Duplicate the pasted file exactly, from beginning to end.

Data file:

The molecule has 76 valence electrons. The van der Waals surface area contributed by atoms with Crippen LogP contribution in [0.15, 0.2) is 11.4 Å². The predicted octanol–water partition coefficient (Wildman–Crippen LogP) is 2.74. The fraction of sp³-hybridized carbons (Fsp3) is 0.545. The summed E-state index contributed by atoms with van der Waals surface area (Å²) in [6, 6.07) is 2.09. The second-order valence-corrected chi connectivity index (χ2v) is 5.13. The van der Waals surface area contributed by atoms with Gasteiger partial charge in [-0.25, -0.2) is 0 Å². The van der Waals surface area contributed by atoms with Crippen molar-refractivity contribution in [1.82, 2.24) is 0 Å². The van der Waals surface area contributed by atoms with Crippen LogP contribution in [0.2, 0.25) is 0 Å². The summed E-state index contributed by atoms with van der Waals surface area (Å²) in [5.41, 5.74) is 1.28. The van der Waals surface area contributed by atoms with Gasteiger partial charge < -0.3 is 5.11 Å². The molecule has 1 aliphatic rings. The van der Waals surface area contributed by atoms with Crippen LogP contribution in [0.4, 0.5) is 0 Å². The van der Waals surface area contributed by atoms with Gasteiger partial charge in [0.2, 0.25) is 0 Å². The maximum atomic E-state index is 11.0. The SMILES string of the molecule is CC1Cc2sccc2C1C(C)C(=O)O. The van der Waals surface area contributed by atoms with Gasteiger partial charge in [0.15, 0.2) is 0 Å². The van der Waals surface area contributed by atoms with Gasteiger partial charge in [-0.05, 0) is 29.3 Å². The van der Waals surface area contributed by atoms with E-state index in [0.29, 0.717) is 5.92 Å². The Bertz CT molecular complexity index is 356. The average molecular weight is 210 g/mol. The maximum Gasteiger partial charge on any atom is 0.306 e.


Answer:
The molecule has 76 valence electrons. The van der Waals surface area contributed by atoms with Crippen LogP contribution in [0.15, 0.2) is 11.4 Å². The predicted octanol–water partition coefficient (Wildman–Crippen LogP) is 2.74. The fraction of sp³-hybridized carbons (Fsp3) is 0.545. The summed E-state index contributed by atoms with van der Waals surface area (Å²) in [6, 6.07) is 2.09. The second-order valence-corrected chi connectivity index (χ2v) is 5.13. The van der Waals surface area contributed by atoms with Gasteiger partial charge in [-0.25, -0.2) is 0 Å². The van der Waals surface area contributed by atoms with Crippen molar-refractivity contribution in [1.82, 2.24) is 0 Å². The van der Waals surface area contributed by atoms with Crippen LogP contribution in [0.2, 0.25) is 0 Å². The summed E-state index contributed by atoms with van der Waals surface area (Å²) in [5.41, 5.74) is 1.28. The van der Waals surface area contributed by atoms with Gasteiger partial charge < -0.3 is 5.11 Å². The molecule has 1 aliphatic rings. The van der Waals surface area contributed by atoms with Crippen LogP contribution in [0.4, 0.5) is 0 Å². The van der Waals surface area contributed by atoms with Gasteiger partial charge in [0.2, 0.25) is 0 Å². The maximum atomic E-state index is 11.0. The SMILES string of the molecule is CC1Cc2sccc2C1C(C)C(=O)O. The van der Waals surface area contributed by atoms with Gasteiger partial charge in [0.15, 0.2) is 0 Å². The van der Waals surface area contributed by atoms with Gasteiger partial charge in [-0.05, 0) is 29.3 Å². The van der Waals surface area contributed by atoms with E-state index in [0.29, 0.717) is 5.92 Å². The Bertz CT molecular complexity index is 356. The average molecular weight is 210 g/mol. The maximum Gasteiger partial charge on any atom is 0.306 e.